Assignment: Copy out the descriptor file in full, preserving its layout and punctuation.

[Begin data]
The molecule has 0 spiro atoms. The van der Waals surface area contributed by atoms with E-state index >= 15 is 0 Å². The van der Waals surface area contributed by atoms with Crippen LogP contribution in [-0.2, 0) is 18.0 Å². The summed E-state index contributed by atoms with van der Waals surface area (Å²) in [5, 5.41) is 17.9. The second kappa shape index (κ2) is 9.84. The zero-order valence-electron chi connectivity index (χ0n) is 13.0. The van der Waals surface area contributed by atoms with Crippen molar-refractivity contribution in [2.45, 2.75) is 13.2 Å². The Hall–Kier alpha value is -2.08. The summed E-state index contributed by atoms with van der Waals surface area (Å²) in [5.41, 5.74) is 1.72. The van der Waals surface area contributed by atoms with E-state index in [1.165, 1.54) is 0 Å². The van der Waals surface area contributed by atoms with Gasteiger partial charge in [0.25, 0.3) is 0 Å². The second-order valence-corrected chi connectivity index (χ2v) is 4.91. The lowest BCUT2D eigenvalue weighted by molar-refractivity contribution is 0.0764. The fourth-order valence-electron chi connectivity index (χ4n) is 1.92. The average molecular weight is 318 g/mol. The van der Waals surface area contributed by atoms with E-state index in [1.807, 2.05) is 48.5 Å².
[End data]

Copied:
The molecule has 0 spiro atoms. The van der Waals surface area contributed by atoms with E-state index >= 15 is 0 Å². The van der Waals surface area contributed by atoms with Crippen LogP contribution in [-0.2, 0) is 18.0 Å². The summed E-state index contributed by atoms with van der Waals surface area (Å²) in [5, 5.41) is 17.9. The second kappa shape index (κ2) is 9.84. The zero-order valence-electron chi connectivity index (χ0n) is 13.0. The van der Waals surface area contributed by atoms with Crippen molar-refractivity contribution in [2.45, 2.75) is 13.2 Å². The Hall–Kier alpha value is -2.08. The summed E-state index contributed by atoms with van der Waals surface area (Å²) in [5.41, 5.74) is 1.72. The van der Waals surface area contributed by atoms with E-state index in [1.165, 1.54) is 0 Å². The van der Waals surface area contributed by atoms with Gasteiger partial charge in [0.25, 0.3) is 0 Å². The second-order valence-corrected chi connectivity index (χ2v) is 4.91. The lowest BCUT2D eigenvalue weighted by molar-refractivity contribution is 0.0764. The fourth-order valence-electron chi connectivity index (χ4n) is 1.92. The average molecular weight is 318 g/mol. The van der Waals surface area contributed by atoms with E-state index in [1.807, 2.05) is 48.5 Å².